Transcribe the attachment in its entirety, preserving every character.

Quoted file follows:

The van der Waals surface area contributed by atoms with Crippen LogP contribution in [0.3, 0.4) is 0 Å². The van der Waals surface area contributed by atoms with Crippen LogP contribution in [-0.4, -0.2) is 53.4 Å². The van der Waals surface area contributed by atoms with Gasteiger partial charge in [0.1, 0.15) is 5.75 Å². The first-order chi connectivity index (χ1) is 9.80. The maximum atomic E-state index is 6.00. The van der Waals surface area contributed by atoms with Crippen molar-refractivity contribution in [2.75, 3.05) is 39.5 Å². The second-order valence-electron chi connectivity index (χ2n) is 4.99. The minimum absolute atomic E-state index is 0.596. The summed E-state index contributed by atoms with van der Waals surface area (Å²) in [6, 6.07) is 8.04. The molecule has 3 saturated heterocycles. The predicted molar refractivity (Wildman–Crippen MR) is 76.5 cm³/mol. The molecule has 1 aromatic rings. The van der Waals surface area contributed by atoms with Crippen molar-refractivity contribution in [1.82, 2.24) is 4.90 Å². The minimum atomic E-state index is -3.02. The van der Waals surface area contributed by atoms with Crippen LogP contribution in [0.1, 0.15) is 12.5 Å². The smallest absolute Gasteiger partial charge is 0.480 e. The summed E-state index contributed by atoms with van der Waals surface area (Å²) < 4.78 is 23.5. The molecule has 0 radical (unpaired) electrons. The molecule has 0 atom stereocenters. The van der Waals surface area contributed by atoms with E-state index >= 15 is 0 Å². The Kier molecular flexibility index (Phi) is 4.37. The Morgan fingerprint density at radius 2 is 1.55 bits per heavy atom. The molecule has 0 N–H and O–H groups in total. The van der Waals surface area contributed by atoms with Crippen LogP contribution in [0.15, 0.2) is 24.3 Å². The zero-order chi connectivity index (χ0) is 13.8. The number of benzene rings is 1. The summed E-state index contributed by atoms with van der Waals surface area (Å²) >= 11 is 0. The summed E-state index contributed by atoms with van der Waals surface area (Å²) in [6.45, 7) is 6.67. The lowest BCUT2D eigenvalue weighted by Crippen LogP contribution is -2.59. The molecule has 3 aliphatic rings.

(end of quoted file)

The van der Waals surface area contributed by atoms with Crippen LogP contribution in [0.3, 0.4) is 0 Å². The van der Waals surface area contributed by atoms with Crippen LogP contribution in [-0.4, -0.2) is 53.4 Å². The van der Waals surface area contributed by atoms with Gasteiger partial charge in [0.1, 0.15) is 5.75 Å². The first-order chi connectivity index (χ1) is 9.80. The maximum atomic E-state index is 6.00. The van der Waals surface area contributed by atoms with Crippen molar-refractivity contribution in [2.75, 3.05) is 39.5 Å². The second-order valence-electron chi connectivity index (χ2n) is 4.99. The minimum absolute atomic E-state index is 0.596. The summed E-state index contributed by atoms with van der Waals surface area (Å²) in [6, 6.07) is 8.04. The molecule has 3 saturated heterocycles. The predicted molar refractivity (Wildman–Crippen MR) is 76.5 cm³/mol. The molecule has 1 aromatic rings. The van der Waals surface area contributed by atoms with Crippen molar-refractivity contribution in [1.82, 2.24) is 4.90 Å². The minimum atomic E-state index is -3.02. The van der Waals surface area contributed by atoms with Crippen LogP contribution in [0.1, 0.15) is 12.5 Å². The smallest absolute Gasteiger partial charge is 0.480 e. The summed E-state index contributed by atoms with van der Waals surface area (Å²) < 4.78 is 23.5. The molecule has 0 radical (unpaired) electrons. The molecule has 0 atom stereocenters. The van der Waals surface area contributed by atoms with E-state index >= 15 is 0 Å². The Kier molecular flexibility index (Phi) is 4.37. The Morgan fingerprint density at radius 2 is 1.55 bits per heavy atom. The molecule has 0 N–H and O–H groups in total. The van der Waals surface area contributed by atoms with Crippen LogP contribution in [0.15, 0.2) is 24.3 Å². The zero-order chi connectivity index (χ0) is 13.8. The number of benzene rings is 1. The summed E-state index contributed by atoms with van der Waals surface area (Å²) >= 11 is 0. The summed E-state index contributed by atoms with van der Waals surface area (Å²) in [6.45, 7) is 6.67. The lowest BCUT2D eigenvalue weighted by Crippen LogP contribution is -2.59. The molecule has 3 aliphatic rings.